She was working as a volunteer for the Dallas Police Department in 2002 when she learned that the department still had the evidence kit from her unsolved rape. She says she had been told by hospital workers years earlier that the evidence had been lost.
Shaw was in luck. Dallas police had just begun a program to analyze evidence from unsolved rapes. They identified unknown rapists' genetic profiles and added them to Texas' database of felons' DNA.
Last February, authorities found a match to the DNA from the Shaw case: Johnny Ray Patton, whose genetic profile had just been entered into the database when he was convicted of burglary. More than 18 years had passed since Shaw had been attacked in her Dallas duplex.
Shaw got a letter from police, a copy of Patton's criminal record and his mug shot. Because her face had been covered during the rape, she says, it was the first time she had seen what her alleged assailant looked like.
Then came disappointment. Because Shaw's rape had occurred in 1986, Patton could not be prosecuted. A Texas statute of limitations prevents rapes from being charged, in most cases, if more than six years have passed since the crimes occurred.
Shaw says she was devastated. Pursuing the case, she says, had led her to confront bad memories she had believed were forgotten. "Getting myself to the point where I could go through with (DNA testing), that was difficult," she says. "But it kept nagging me. I needed to know. Then to see him, to learn his name, and not be able to go forward it's hard to describe."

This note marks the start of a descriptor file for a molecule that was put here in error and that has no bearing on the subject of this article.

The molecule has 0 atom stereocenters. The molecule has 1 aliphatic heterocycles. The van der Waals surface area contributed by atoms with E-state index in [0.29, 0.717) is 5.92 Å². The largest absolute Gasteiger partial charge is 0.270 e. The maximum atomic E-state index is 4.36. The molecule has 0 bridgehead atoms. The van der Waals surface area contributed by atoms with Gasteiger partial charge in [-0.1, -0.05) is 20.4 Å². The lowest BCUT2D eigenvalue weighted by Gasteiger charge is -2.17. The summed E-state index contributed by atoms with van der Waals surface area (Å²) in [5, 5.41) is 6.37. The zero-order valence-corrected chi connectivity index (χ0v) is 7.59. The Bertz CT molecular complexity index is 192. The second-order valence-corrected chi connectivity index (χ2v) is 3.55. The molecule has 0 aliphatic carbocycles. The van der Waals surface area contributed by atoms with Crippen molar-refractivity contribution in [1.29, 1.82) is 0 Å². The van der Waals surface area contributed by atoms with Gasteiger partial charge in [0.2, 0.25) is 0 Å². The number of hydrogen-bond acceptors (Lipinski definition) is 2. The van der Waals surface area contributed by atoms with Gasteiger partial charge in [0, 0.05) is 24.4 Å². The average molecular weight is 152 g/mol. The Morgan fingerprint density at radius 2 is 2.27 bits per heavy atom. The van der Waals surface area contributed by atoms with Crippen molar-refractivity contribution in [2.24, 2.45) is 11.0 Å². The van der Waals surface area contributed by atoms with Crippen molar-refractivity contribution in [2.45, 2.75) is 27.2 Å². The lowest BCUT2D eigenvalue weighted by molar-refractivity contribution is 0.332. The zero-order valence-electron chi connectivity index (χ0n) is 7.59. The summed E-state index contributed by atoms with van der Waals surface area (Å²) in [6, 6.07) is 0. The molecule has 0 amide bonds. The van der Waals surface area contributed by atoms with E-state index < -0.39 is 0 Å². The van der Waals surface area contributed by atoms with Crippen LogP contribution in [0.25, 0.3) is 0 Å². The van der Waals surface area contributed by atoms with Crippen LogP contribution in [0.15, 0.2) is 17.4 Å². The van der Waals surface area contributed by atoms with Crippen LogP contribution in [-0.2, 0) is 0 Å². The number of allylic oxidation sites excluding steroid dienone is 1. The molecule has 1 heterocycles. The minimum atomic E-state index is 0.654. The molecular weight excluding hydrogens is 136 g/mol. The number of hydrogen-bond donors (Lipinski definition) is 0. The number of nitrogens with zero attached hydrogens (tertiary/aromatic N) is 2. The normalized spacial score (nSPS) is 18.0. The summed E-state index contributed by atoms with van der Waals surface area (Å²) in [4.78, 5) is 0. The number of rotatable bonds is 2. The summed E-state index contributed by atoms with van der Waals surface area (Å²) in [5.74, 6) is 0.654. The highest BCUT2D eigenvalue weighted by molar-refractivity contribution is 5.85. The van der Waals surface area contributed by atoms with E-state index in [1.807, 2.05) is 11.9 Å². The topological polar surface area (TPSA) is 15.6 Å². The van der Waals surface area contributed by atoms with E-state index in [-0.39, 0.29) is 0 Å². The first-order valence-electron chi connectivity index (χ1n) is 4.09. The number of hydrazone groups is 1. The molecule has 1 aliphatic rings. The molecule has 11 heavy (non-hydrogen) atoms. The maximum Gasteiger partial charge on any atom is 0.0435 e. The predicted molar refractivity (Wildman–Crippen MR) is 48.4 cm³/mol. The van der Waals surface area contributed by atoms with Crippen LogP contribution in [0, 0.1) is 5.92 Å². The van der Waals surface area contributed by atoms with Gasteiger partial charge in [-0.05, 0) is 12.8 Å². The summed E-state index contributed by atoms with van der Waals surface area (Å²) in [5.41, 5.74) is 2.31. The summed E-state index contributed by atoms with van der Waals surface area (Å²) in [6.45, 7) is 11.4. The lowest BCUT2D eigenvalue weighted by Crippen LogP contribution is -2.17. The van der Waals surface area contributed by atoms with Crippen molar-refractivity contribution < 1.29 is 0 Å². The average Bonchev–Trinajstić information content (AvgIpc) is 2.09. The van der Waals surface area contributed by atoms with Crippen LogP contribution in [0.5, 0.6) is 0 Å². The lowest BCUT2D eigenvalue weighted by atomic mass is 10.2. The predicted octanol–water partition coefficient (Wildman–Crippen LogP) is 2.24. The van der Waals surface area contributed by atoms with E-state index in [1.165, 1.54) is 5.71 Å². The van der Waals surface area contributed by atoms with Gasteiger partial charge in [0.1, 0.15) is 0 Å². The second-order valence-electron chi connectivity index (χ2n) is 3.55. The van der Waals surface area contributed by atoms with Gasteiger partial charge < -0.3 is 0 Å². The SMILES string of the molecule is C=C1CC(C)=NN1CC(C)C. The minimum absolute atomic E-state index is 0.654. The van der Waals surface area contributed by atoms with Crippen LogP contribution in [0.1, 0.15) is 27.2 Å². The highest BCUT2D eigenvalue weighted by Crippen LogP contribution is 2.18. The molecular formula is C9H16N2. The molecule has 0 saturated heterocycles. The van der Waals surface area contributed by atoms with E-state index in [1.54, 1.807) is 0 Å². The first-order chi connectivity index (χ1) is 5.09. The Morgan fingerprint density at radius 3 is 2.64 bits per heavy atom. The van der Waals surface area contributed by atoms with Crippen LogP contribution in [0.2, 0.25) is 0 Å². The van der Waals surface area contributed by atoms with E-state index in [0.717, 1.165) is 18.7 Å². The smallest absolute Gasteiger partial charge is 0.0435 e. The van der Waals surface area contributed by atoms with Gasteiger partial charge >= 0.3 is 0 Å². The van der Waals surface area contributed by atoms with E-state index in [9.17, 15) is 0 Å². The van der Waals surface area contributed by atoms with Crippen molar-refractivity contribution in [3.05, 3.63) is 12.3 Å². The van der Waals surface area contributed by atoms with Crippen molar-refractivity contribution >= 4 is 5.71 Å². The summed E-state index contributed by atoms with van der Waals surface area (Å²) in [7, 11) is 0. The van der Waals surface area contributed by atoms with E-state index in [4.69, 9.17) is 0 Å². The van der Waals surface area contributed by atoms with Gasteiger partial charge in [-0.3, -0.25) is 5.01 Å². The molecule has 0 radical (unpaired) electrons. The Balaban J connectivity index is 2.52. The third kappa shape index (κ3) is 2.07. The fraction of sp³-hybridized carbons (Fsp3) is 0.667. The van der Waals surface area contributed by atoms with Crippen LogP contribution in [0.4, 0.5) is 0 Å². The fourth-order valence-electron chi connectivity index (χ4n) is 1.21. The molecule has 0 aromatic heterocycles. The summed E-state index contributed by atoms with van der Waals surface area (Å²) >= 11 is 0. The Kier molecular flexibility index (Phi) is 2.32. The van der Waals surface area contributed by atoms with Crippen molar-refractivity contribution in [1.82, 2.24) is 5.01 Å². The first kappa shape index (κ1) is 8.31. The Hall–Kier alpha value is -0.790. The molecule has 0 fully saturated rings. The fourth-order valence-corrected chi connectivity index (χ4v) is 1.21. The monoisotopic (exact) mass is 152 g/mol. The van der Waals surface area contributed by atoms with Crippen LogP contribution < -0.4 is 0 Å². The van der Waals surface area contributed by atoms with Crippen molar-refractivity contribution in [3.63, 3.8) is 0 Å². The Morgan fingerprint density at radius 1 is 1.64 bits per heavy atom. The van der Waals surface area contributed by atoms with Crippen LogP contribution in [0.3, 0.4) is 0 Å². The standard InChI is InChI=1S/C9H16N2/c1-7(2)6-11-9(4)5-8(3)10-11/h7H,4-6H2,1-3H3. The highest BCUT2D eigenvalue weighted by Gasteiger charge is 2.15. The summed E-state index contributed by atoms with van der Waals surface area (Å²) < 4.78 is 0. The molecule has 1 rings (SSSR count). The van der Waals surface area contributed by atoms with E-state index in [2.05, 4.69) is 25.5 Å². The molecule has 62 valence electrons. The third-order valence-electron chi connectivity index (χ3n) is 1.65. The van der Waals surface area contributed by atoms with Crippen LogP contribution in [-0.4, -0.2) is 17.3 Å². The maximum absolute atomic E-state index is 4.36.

Since 2000, Texas and 24 other states have extended or eliminated the statute of limitations for sexual assaults and other crimes in cases in which DNA evidence is involved, says Lisa Hurst, researcher for DNAResource.com. The website tracks DNA's use by law enforcement in the USA and abroad.
However, rapists and others identified by the DNA databases continue to slip through the cracks. In October, Dallas police watched helplessly as a former Texan matched by DNA to two 1986 rapes was released from prison in Colorado after he served a one-year sentence for drunken driving. "It's real bad," says Patrick Welsh, a Dallas police sergeant who specializes in sex-crime cases. "We can't even put it on his (criminal record)."
DNA gets convictions